My ds has had reactions to things on shared equipment with milk. I know he's very ingestion sensitive. People's kids may have different sensitivities requiring different precautions.
Also, when I was a kid (and I'm older than you [img]http://uumor.pair.com/nutalle2/peanutallergy/wink.gif[/img] ), there wasn't SOOOO much food in schools. It was lunch and that's it. Now food is so much more prevalent in schools IMHO, and peanuts are an ingredient in many more foods, so I don't think the comparison is quite apples to apples.
These conversations are good to have. It makes me think: can I loosen my comfort zone in any way. Then I decide nope, for now. But it's good to think about. We certainly want to do the best for our kids in all aspects of their lives. I wasn't at all offended by your post, just wanted to bring up these few things. Meg

Posted on: Tue, 10/31/2006 - 11:23pm
mommyofmatt's picture
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Joined: 03/12/2004 - 09:00

Let's see how many times I can post in one thread?!
I think there's a big difference between casually mentioning some people appear over the top at times, and singling out and criticizing a person's user name and using words like shocked and extreme. That was what I found offensive, to be honest.
Since I'm gathering the blog was about how crazy and overprotective we are, it's only natural that we'd start to discuss how crazy and over protective we are...
I don't care what the crazy blog people think, but as I posted to Starlight, I do take into consideration what others here think and post because I can always make improvements and adjustments on how I handle things if it seems to fit.
And, yes I do agree that presentation of hysteria isn't necessarily the best approach.
Meg
(done with boring you all now...pregnancy hormones or post-Halloween jitters must be kicking in)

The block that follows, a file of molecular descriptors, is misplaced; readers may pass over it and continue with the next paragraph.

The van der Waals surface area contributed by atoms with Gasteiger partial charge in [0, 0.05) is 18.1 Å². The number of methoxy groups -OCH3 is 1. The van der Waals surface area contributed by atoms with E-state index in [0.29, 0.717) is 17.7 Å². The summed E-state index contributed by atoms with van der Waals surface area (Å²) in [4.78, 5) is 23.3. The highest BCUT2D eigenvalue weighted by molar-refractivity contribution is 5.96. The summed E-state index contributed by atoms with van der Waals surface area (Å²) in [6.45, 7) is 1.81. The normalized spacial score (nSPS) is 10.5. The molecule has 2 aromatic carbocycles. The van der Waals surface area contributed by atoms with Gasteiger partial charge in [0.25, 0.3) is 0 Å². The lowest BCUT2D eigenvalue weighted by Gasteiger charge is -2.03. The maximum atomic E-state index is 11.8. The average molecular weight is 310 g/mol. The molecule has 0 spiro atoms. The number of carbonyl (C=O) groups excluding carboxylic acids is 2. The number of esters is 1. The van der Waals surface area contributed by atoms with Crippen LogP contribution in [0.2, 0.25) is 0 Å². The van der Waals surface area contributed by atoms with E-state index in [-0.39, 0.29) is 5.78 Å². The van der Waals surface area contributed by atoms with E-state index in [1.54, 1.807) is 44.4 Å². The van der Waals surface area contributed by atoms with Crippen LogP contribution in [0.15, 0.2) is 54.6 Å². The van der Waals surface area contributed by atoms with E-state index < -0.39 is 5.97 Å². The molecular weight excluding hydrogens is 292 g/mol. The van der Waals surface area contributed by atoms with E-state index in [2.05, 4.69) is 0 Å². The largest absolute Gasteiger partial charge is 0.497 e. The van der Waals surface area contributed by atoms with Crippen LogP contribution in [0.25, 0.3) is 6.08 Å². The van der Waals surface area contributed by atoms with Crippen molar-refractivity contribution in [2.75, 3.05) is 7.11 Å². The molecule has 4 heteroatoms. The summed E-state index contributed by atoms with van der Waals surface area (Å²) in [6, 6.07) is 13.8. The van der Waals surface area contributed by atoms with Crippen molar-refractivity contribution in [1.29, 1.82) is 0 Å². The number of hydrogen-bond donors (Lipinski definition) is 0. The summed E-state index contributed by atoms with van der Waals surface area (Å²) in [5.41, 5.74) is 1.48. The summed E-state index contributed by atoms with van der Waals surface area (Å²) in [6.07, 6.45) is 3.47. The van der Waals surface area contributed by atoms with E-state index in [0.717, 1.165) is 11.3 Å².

[This message has been edited by mommyofmatt (edited November 01, 2006).]

Posted on: Wed, 11/01/2006 - 1:05am
Laura Duke's picture
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Joined: 01/26/2006 - 09:00

I honestly don't know what is the purpose of your post would be except that you have entirely to much time on your hands. Time is a luxury that I cannot afford! Just a F.Y.I. let this serve as your **WARNING** DO NOT re-post anything that I have posted or written on my son's and my Blog.
HAVE A NICE DAY!
This message is intended for where the writer posted it. Any distribution of this message in any way is prohibited without my written consent. I reserve the right to pursue all legal means at my disposal to enforce my son

Posted on: Wed, 11/01/2006 - 1:07am
starlight's picture
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Joined: 01/16/2004 - 09:00

Quote:Originally posted by mommyofmatt:
[b] Also, when I was a kid (and I'm older than you [img]http://uumor.pair.com/nutalle2/peanutallergy/wink.gif[/img] ), there wasn't SOOOO much food in schools. It was lunch and that's it. Now food is so much more prevalent in schools IMHO, and peanuts are an ingredient in many more foods, so I don't think the comparison is quite apples to apples.
[/b]
True. Very true. I do remember in 4th grade, my teacher did use candy and stickers for rewards (which was safe, my mom made sure of that), but aside from that one teacher, there wasn't much food. The occasional birthday and holiday party, but it wasn't a daily (or even monthly) occurance. And I can only think of 3 or 4 children in my elementary school class (about 50 kids divided up between 2 or 3 teachers) who were significantly overweight. Gotta wonder what happened to the good old days of moderation.